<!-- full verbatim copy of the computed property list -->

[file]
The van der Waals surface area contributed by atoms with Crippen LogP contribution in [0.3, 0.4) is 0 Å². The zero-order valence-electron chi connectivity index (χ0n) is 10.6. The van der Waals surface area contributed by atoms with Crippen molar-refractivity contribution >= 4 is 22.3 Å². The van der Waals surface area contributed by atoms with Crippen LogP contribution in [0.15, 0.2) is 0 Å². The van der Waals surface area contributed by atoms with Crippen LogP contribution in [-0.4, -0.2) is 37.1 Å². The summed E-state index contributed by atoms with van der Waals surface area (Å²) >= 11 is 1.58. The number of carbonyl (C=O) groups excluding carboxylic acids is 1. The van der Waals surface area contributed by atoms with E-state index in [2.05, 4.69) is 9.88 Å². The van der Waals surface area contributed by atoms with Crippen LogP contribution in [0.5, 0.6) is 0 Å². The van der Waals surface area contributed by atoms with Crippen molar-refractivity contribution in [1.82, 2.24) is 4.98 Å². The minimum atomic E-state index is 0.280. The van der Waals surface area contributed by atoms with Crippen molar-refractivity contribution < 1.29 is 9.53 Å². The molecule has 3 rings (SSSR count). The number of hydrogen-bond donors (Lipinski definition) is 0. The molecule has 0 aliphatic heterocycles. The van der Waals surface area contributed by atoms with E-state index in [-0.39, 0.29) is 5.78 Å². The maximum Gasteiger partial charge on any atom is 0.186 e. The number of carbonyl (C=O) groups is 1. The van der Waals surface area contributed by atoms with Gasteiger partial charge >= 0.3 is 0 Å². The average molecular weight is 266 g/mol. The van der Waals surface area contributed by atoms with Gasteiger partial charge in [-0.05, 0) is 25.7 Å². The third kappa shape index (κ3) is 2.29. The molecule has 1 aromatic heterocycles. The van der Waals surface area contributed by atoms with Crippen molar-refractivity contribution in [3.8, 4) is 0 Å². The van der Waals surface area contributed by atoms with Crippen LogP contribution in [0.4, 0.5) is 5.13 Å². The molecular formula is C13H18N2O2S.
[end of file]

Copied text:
The van der Waals surface area contributed by atoms with Crippen LogP contribution in [0.3, 0.4) is 0 Å². The zero-order valence-electron chi connectivity index (χ0n) is 10.6. The van der Waals surface area contributed by atoms with Crippen molar-refractivity contribution >= 4 is 22.3 Å². The van der Waals surface area contributed by atoms with Crippen LogP contribution in [0.15, 0.2) is 0 Å². The van der Waals surface area contributed by atoms with Crippen LogP contribution in [-0.4, -0.2) is 37.1 Å². The summed E-state index contributed by atoms with van der Waals surface area (Å²) >= 11 is 1.58. The number of carbonyl (C=O) groups excluding carboxylic acids is 1. The van der Waals surface area contributed by atoms with E-state index in [2.05, 4.69) is 9.88 Å². The van der Waals surface area contributed by atoms with Crippen LogP contribution in [0.5, 0.6) is 0 Å². The van der Waals surface area contributed by atoms with Crippen molar-refractivity contribution in [1.82, 2.24) is 4.98 Å². The minimum atomic E-state index is 0.280. The van der Waals surface area contributed by atoms with Crippen molar-refractivity contribution < 1.29 is 9.53 Å². The molecule has 3 rings (SSSR count). The number of hydrogen-bond donors (Lipinski definition) is 0. The molecule has 0 aliphatic heterocycles. The van der Waals surface area contributed by atoms with E-state index in [-0.39, 0.29) is 5.78 Å². The maximum Gasteiger partial charge on any atom is 0.186 e. The number of carbonyl (C=O) groups is 1. The van der Waals surface area contributed by atoms with Gasteiger partial charge >= 0.3 is 0 Å². The average molecular weight is 266 g/mol. The van der Waals surface area contributed by atoms with Gasteiger partial charge in [-0.05, 0) is 25.7 Å². The third kappa shape index (κ3) is 2.29. The molecule has 1 aromatic heterocycles. The van der Waals surface area contributed by atoms with Crippen molar-refractivity contribution in [3.8, 4) is 0 Å². The van der Waals surface area contributed by atoms with Crippen LogP contribution in [0.4, 0.5) is 5.13 Å². The molecular formula is C13H18N2O2S.